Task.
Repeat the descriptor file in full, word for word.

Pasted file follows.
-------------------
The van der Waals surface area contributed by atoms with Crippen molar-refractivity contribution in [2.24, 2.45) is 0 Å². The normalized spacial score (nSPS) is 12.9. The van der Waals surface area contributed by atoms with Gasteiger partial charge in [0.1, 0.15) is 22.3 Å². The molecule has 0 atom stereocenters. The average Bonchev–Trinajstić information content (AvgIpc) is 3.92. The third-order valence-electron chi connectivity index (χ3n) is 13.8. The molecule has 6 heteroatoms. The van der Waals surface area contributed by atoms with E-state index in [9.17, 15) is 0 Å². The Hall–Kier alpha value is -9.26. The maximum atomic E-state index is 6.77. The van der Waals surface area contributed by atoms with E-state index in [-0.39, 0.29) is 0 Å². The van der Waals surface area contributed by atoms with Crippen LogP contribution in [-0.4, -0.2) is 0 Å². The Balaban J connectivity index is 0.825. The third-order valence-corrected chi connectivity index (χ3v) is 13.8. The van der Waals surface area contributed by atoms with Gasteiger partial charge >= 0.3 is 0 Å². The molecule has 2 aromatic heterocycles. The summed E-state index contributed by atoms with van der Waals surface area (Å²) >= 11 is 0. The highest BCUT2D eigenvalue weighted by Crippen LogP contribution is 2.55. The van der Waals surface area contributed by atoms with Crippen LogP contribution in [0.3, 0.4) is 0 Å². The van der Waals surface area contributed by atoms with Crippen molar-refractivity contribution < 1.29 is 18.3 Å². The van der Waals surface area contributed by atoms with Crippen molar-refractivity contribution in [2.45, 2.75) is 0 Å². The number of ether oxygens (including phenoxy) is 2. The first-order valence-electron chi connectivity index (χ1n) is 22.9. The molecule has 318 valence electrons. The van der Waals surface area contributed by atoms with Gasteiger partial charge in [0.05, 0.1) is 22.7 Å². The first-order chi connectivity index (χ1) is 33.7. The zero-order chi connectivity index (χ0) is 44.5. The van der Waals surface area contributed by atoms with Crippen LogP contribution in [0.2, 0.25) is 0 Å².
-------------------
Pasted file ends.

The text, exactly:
The van der Waals surface area contributed by atoms with Crippen molar-refractivity contribution in [2.24, 2.45) is 0 Å². The normalized spacial score (nSPS) is 12.9. The van der Waals surface area contributed by atoms with Gasteiger partial charge in [0.1, 0.15) is 22.3 Å². The molecule has 0 atom stereocenters. The average Bonchev–Trinajstić information content (AvgIpc) is 3.92. The third-order valence-electron chi connectivity index (χ3n) is 13.8. The molecule has 6 heteroatoms. The van der Waals surface area contributed by atoms with E-state index in [9.17, 15) is 0 Å². The Hall–Kier alpha value is -9.26. The maximum atomic E-state index is 6.77. The van der Waals surface area contributed by atoms with E-state index in [-0.39, 0.29) is 0 Å². The van der Waals surface area contributed by atoms with Crippen LogP contribution in [-0.4, -0.2) is 0 Å². The Balaban J connectivity index is 0.825. The third-order valence-corrected chi connectivity index (χ3v) is 13.8. The van der Waals surface area contributed by atoms with Gasteiger partial charge >= 0.3 is 0 Å². The molecule has 2 aromatic heterocycles. The summed E-state index contributed by atoms with van der Waals surface area (Å²) >= 11 is 0. The highest BCUT2D eigenvalue weighted by Crippen LogP contribution is 2.55. The van der Waals surface area contributed by atoms with Crippen LogP contribution in [0.3, 0.4) is 0 Å². The van der Waals surface area contributed by atoms with Crippen molar-refractivity contribution < 1.29 is 18.3 Å². The van der Waals surface area contributed by atoms with Crippen molar-refractivity contribution in [2.45, 2.75) is 0 Å². The number of ether oxygens (including phenoxy) is 2. The first-order valence-electron chi connectivity index (χ1n) is 22.9. The molecule has 318 valence electrons. The van der Waals surface area contributed by atoms with Gasteiger partial charge in [0.05, 0.1) is 22.7 Å². The first-order chi connectivity index (χ1) is 33.7. The zero-order chi connectivity index (χ0) is 44.5. The van der Waals surface area contributed by atoms with Crippen LogP contribution in [0.2, 0.25) is 0 Å².